Thursday, May 24, 2007
That'll flat git it!
So, last installment I said I'd get down to business about Autry Inman. To be honest, there's really not all that much information on this Florence, Alabama native who started off doing the rockin' hillbilly thing and ended up punching out adult comedy LPs or squirreling around as a member of the Grand Ole Opry. He is listed in the Alabama Country Music Hall of Fame and apparently holds the record (where?) for "most songs written and recorded in a single year." He was also on the bill for Mr. Lovesick Blues' "lost" Charleston show!
The only album I own by Autry is a self-titler put out the Mountain Dew label from 1963 and is two sides of real bummer, berzerko and reluctant self-isolation. A peak on the back jacket of the LP may lend a clue as to the awkward beauty of this songwriting fool:
Autry Inman is very active in uraniam mining. Several years ago, he discovered the valuable mineral on his property and has spent a good deal of time in developing his claim. Between his mining venture, his personal appearances, Autry Inman still finds time for other things. A little known fact about Autry Inman is his tremendous success as a composer. He has written hundred of "hit" songs. These songs have been recorded by name artists both in the popular and country field.
URANIUM MINING?! Tracks that stand out as somewhat testament to Autry's possible overexposure to radiation may include "I lost you when I found you," Standing in the shadows," The darkest corner," and "We couldn't get together on the time." I don't know where I was going with that but like I said, I've yet to hear any other stuff by the guy which, in the computer age, is no excuse when I could set up some file sharing thing, but that's just too much for my attention span to manage right now. The shape of his head may also give away his hobby.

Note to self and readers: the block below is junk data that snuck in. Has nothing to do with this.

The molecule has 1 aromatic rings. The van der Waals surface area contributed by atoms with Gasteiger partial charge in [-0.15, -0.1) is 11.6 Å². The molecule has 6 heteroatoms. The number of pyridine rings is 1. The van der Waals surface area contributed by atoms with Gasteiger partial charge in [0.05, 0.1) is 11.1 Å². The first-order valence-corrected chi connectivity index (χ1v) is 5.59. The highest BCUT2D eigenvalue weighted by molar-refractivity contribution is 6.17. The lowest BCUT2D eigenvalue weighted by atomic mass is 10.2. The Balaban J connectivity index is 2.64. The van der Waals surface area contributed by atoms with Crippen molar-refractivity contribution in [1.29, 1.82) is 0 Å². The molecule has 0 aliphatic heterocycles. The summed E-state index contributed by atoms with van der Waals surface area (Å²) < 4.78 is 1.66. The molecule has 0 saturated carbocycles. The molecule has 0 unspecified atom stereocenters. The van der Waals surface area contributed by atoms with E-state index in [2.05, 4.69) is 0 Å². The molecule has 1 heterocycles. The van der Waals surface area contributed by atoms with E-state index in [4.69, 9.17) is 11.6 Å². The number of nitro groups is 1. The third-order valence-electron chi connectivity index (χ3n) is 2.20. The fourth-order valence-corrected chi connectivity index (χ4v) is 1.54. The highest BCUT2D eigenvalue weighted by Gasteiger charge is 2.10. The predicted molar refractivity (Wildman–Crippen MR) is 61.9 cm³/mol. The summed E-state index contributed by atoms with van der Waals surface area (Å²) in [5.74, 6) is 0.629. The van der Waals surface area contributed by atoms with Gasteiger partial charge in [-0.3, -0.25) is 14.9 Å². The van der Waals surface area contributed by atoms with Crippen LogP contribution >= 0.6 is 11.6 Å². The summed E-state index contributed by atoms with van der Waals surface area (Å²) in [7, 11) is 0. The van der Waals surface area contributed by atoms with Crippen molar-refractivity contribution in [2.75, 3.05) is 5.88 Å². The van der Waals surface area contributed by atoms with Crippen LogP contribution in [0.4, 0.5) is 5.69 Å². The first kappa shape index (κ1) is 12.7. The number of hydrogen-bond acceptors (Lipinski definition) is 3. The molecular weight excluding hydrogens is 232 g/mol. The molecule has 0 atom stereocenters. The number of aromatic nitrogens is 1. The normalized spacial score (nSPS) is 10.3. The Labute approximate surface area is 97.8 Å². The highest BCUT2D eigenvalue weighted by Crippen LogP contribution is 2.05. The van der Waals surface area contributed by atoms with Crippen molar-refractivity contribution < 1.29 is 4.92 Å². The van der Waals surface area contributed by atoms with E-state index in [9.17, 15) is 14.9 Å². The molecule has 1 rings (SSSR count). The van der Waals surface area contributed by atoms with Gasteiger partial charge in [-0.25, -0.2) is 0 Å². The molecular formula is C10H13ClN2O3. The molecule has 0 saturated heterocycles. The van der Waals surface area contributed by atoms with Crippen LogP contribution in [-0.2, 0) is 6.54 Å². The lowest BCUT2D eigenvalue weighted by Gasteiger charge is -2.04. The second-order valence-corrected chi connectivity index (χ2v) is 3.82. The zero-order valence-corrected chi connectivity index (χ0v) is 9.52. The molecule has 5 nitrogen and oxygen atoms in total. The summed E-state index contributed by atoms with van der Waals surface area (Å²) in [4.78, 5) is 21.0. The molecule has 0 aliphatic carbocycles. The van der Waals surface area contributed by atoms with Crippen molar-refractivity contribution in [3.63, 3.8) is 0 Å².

Speaking of which, it's great to read articles like this, with quotes like:
"The U.S. Army's not going to pay the bill for you to get on MySpace and YouTube," said Maj. Bruce Mumford, of Chester, Neb., who is serving as the brigade communications officer for the 4th Brigade, 1st Infantry Division, in Iraq. "Soldiers need to know what they can and cannot do, but we shouldn't be facilitating it."
I guess it's justifiably so when you take into consideration articles such as this. Normally, I don't mind getting screwed from out of nowhere, but this, among many, many other pertinent things, is really something every Joe Schmoe should get to know before blindly praising our "freedoms" and extolling the supposed virtues of this country stolen outright to begin with, while sharpening the blade of xenophobia on the bloated whetstone of fast food, strategically inefficient automobiles mass-churned during times of pre-emptive warmongering, cologne and, of course, Crocs, visors and Bud Light.
But I digress. It's not the sheeple who are to blame, if anyone is, but there painfully obviously isn't enough questioning of the total crap that parents unwittingly lay on their offspring and grind into their psyches, the same putrid one-dimensional blindfold which was laid on them when they were offspring and so on until the picture is truly gotten. And modern American "culture" does nothing but reinforce these inherently boring yet ultimately insidious "lessons."
Eff Boosh; leave me behind, robot!